5. Meritor Press Release / February 27, 2017 Meritor EX+L air disc brakes will be available on International LT Series tractors beginning in February. "Demand for air disc brakes is growing among North America fleets that are increasingly concerned about safety and reliability, and our market-leading brake products address these issues," said T.J. Reed, general manager, Front Drivetrain for Meritor. "EX+ will offer Navistar's customers superior performance and easier serviceability." Built with the reliability, durability and performance that customers expect from Meritor, the EX+L delivers exceptional braking power that meets federal FMVSS 121 reduced stopping distance regulations, according to Reed. In-line braking stability offers safer, smoother stops, and high-demand applications benefit from reduced brake fade resistance. EX+ air disc brakes are engineered from the ELSA line, Meritor's popular air disc brake solution in Europe with more than 2 million in service. EX+L brakes are built to maximize productivity by reducing maintenance time and costs. A gear-synchronized twin piston design transfers torque to both brakes simultaneously, resulting in better performance and uniform pad wear. The entire assembly is engineered for faster pad changes and quicker inspection time. A standard mechanical visual wear indicator gives fleets quick-check capability of remaining pad life without taking the vehicle out of service to remove the wheel. In North America, 16 percent of new trucks were built with air disc brakes in 2016, up from less than 5 percent in 2011, according to Meritor. More than 300,000 new air disc brakes were sold in 2016.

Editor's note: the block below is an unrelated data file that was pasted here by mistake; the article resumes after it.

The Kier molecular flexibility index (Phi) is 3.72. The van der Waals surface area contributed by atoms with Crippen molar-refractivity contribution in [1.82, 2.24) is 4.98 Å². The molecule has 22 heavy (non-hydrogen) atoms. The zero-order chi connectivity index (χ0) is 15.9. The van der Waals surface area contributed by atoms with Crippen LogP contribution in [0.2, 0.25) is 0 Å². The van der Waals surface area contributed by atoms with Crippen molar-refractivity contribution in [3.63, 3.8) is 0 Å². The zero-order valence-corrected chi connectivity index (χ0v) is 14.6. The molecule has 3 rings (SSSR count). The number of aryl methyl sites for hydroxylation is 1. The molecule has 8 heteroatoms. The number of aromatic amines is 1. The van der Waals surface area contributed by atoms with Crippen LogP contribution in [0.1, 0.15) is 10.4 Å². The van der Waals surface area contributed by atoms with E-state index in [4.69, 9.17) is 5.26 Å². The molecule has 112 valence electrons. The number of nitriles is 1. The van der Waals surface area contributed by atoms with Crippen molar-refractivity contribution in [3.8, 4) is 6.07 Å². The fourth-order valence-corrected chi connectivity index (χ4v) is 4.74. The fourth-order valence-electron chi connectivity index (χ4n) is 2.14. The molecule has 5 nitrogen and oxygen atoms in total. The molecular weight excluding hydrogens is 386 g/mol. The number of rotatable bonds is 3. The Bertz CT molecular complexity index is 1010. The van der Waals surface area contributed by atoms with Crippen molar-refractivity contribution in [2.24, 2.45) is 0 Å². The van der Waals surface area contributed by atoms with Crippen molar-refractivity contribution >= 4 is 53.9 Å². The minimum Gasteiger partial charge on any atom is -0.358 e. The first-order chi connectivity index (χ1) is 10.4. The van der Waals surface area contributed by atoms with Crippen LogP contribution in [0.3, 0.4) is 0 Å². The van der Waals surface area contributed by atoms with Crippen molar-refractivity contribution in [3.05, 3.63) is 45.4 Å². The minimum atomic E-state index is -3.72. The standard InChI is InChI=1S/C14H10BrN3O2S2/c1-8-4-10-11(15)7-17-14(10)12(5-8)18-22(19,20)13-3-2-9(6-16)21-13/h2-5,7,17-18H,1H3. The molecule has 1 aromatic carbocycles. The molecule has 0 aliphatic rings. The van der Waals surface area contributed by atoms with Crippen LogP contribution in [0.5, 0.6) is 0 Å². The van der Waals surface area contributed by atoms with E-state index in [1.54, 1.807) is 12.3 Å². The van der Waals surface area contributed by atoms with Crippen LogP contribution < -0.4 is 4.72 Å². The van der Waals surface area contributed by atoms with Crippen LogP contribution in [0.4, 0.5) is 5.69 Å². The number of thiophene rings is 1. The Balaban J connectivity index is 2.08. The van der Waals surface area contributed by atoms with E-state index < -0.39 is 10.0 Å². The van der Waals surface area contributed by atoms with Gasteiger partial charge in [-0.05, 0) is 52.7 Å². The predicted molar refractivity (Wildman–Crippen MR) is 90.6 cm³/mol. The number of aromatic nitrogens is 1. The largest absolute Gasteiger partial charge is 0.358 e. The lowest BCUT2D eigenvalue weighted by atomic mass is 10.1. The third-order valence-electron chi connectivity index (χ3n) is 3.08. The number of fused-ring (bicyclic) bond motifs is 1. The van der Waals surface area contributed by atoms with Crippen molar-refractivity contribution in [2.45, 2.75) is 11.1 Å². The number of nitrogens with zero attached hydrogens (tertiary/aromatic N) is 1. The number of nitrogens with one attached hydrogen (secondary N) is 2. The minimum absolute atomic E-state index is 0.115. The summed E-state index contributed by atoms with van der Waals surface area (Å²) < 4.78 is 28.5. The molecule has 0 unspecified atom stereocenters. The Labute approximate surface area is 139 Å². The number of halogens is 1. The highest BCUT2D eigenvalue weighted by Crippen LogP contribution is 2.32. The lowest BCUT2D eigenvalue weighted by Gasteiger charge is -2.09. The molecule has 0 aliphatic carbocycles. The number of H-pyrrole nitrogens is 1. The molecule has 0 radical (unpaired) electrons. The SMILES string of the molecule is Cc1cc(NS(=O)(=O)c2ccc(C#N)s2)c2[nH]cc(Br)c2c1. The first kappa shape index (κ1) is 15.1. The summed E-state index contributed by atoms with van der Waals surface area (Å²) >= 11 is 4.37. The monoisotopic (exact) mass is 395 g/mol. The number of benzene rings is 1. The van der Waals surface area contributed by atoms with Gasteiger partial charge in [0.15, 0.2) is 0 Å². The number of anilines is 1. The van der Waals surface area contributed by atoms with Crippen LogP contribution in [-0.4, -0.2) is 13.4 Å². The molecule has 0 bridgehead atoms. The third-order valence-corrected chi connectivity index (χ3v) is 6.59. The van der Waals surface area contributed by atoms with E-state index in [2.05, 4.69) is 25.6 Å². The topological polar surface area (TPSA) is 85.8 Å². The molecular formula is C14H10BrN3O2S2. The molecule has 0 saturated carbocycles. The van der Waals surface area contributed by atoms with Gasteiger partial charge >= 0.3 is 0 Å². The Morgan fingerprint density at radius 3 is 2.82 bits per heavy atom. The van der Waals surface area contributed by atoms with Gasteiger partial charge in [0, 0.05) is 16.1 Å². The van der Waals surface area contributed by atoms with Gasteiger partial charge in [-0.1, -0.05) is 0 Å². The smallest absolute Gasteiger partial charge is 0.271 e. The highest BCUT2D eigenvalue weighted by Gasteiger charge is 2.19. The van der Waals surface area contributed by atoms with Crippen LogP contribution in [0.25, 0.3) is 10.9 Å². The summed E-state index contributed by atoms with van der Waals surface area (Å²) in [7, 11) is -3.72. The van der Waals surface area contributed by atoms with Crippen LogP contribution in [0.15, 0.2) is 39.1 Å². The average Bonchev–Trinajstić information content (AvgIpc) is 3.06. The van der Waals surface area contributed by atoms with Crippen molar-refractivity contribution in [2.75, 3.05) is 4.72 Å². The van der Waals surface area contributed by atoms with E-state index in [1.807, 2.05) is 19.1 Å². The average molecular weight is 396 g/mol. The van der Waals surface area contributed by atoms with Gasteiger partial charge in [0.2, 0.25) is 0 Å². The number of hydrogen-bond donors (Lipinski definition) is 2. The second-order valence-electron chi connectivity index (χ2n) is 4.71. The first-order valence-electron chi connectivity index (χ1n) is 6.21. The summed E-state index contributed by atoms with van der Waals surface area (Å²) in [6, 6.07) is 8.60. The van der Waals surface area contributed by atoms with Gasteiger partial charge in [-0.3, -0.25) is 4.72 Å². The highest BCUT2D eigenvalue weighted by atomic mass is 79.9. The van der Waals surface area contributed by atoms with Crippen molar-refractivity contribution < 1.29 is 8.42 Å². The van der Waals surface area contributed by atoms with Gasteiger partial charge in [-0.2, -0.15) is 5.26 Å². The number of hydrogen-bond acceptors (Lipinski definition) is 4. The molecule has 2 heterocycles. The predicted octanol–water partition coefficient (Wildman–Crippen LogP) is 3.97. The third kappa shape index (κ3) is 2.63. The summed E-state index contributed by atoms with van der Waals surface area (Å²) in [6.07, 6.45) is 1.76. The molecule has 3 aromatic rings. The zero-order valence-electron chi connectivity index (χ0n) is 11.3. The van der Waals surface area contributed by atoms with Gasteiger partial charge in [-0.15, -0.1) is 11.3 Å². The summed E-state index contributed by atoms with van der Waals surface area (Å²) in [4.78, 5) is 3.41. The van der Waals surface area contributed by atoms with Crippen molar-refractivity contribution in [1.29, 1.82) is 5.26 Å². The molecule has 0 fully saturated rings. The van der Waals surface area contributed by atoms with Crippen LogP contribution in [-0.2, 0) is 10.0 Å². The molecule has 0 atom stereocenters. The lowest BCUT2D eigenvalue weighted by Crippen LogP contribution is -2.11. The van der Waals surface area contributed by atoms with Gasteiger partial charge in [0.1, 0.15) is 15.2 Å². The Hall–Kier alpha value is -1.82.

6. The dedicated International A26 engine website - https://www.internationaltrucks.com/engines/international-a26 The A26 Engine Brochure - https://www.internationaltrucks.com/-/media/navistar/trucks/pdf/brochure/a26/a26-brochure.pdf